Five hours earlier, at 1 a.m., Netanyahu claimed a victory “against all odds” and promised to form a new government without delay. But Herzog also said he would make “every effort” to build a coalition. Both were hoping for the support of Moshe Kahlon of the Kulanu party, whose campaign focused almost entirely on bread-and-butter economic issues, refused to take sides, but he is a former Likud minister.

US concerned by Netanyahu's 'divisive rhetoric' in election

White House says administration maintains support of two-state solution despite Likud leader's reversal of position on Palestinian independence in last days of campaign.

By Yitzhak Benhorin
March 18, 2015

WASHINGTON – The White House said on Wednesday that the United States would seek the best approach to implementing a two-state solution to end the Israeli-Palestinian conflict following the re-election of Likud leader Benjamin Netanyahu.

Senior officials in the US administration expressed concerns over the Israeli prime minister's statements during the final days of the campaign, when he reversed his support for a Palestinian state – the creation of which is fundamental to American policy in the Middle East.

The administration of President Barack Obama will not accept Netanyahu's policy reversal since his historic speech at Bar-Ilan University in 2009 and have handled his statements as driven by electioneering. Meanwhile, the Americans emphasized the special relationship Israel enjoys with the superpower.

White House Spokesperson Josh Earnest said that President Obama continues to believe that the best solution for the conflict is an independent state for Palestinians. However, he added that the US will reevaluate its position given Netanyahu's recent statements.

Earnest said Obama would call Netanyahu "in the coming days" to congratulate him on his re-election victory. He said that US Secretary of State John Kerry had already called the prime minister to congratulate him.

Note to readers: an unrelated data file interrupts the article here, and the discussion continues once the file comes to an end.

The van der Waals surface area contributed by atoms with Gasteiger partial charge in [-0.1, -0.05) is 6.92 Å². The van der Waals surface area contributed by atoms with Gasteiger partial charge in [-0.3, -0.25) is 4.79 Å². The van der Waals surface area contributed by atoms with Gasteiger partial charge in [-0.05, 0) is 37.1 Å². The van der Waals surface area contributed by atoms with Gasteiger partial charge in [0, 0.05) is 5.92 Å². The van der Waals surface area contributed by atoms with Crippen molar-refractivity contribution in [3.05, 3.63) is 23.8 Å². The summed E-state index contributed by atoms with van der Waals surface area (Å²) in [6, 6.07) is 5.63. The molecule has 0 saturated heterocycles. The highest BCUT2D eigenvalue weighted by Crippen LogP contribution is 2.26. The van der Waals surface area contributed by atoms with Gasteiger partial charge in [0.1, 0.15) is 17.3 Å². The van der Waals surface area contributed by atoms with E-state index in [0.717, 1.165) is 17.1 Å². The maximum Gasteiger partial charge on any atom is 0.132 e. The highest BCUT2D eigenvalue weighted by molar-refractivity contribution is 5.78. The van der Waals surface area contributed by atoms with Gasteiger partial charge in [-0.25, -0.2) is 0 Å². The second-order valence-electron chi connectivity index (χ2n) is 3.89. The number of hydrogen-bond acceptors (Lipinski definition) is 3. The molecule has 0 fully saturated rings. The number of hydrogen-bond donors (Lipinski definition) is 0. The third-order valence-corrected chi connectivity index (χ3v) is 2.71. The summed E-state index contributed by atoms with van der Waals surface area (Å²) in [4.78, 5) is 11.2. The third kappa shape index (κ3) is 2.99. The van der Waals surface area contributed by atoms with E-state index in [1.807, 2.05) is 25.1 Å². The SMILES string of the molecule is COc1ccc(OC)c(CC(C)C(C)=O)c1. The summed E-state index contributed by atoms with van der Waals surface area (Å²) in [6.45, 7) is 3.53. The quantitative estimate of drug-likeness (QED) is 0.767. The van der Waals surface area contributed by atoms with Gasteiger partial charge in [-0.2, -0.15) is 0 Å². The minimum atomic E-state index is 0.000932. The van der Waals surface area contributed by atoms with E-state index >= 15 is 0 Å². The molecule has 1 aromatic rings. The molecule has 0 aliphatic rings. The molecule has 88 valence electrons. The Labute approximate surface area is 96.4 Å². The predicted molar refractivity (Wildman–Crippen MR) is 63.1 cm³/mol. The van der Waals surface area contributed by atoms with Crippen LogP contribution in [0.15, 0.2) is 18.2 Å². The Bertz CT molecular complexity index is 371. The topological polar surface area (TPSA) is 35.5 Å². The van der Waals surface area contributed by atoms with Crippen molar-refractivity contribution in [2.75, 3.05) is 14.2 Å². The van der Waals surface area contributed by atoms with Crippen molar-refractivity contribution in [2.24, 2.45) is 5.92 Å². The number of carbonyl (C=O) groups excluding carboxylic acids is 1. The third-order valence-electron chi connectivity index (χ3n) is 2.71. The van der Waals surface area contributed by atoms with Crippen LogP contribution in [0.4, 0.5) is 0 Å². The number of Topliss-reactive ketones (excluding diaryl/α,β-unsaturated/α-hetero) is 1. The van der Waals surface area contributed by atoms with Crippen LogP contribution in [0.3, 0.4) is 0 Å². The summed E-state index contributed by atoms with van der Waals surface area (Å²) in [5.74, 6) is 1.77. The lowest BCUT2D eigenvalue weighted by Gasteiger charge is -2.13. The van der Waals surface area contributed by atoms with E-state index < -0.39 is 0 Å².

But despite the diplomatic overtures, the Obama administration also criticized the Likud leader for using "divisive rhetoric" to undermine Arab Israeli voters.

Relations between the American and Israeli leaders reached a new low in March when Netanyahu accepted an invitation by Republican lawmakers – against Obama's wishes – to address a joint-session of Congress on the threat posed by Iran's nuclear program.

The Role of the Palestinian Authority in Israel's Election Results

By Alan M. Dershowitz
Gatestone Institute
March 18, 2015

ImageThose around the world who are upset with Prime Minister's Benjamin Netanyahu electoral victory over the Zionist Camp party should put much of the responsibility for Israel's rightward turn squarely where it belongs: on the Palestinian Authority (PA).

At least twice over the last 15 years, Israel has offered the Palestinians extraordinarily generous two-state solutions. The first time was in 2000-2001 when Ehud Barak and Bill Clinton offered the Palestinians more than 90% of the West Bank and all of the Gaza Strip, with a capital in Jerusalem. Yassir Arafat turned down the offer and started an intifada, in which 4000 people were killed. This self-inflicted wound by the leader of the PA contributed greatly to the weakening of Israel's peace camp, most particularly of Ehud Barak's Labor party. The current Zionist Camp party, which is an offshoot of Labor, has continued to suffer from that weakening.